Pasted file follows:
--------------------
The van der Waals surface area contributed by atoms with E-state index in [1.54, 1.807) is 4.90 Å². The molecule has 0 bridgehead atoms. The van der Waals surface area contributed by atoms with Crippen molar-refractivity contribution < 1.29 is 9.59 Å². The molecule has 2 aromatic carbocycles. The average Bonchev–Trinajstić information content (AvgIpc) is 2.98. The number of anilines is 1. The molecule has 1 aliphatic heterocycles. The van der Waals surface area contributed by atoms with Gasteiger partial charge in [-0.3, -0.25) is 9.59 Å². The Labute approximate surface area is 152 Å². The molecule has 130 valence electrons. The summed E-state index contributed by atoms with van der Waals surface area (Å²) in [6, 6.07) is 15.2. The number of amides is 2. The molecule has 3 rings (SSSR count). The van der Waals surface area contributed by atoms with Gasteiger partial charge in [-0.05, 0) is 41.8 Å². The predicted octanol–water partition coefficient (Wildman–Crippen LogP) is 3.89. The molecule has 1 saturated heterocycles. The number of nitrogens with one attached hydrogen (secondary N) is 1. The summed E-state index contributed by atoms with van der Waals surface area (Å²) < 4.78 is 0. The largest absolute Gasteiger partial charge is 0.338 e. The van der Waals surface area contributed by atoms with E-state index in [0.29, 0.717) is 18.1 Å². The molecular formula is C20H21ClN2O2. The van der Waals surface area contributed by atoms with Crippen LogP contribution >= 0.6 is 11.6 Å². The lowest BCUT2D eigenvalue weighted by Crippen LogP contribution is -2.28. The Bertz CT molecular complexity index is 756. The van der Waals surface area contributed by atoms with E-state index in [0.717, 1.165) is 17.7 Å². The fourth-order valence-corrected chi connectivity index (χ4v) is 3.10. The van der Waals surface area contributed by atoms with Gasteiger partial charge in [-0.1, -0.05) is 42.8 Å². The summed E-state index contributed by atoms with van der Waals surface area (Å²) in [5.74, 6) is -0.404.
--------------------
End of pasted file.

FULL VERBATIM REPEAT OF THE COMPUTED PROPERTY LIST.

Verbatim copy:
The van der Waals surface area contributed by atoms with E-state index in [1.54, 1.807) is 4.90 Å². The molecule has 0 bridgehead atoms. The van der Waals surface area contributed by atoms with Crippen molar-refractivity contribution < 1.29 is 9.59 Å². The molecule has 2 aromatic carbocycles. The average Bonchev–Trinajstić information content (AvgIpc) is 2.98. The number of anilines is 1. The molecule has 1 aliphatic heterocycles. The van der Waals surface area contributed by atoms with Gasteiger partial charge in [-0.3, -0.25) is 9.59 Å². The Labute approximate surface area is 152 Å². The molecule has 130 valence electrons. The summed E-state index contributed by atoms with van der Waals surface area (Å²) in [6, 6.07) is 15.2. The number of amides is 2. The molecule has 3 rings (SSSR count). The van der Waals surface area contributed by atoms with Gasteiger partial charge in [-0.05, 0) is 41.8 Å². The predicted octanol–water partition coefficient (Wildman–Crippen LogP) is 3.89. The molecule has 1 saturated heterocycles. The number of nitrogens with one attached hydrogen (secondary N) is 1. The summed E-state index contributed by atoms with van der Waals surface area (Å²) < 4.78 is 0. The largest absolute Gasteiger partial charge is 0.338 e. The van der Waals surface area contributed by atoms with E-state index in [0.29, 0.717) is 18.1 Å². The molecular formula is C20H21ClN2O2. The van der Waals surface area contributed by atoms with Crippen LogP contribution >= 0.6 is 11.6 Å². The lowest BCUT2D eigenvalue weighted by Crippen LogP contribution is -2.28. The Bertz CT molecular complexity index is 756. The van der Waals surface area contributed by atoms with E-state index in [0.717, 1.165) is 17.7 Å². The fourth-order valence-corrected chi connectivity index (χ4v) is 3.10. The van der Waals surface area contributed by atoms with Gasteiger partial charge in [-0.1, -0.05) is 42.8 Å². The summed E-state index contributed by atoms with van der Waals surface area (Å²) in [5.74, 6) is -0.404.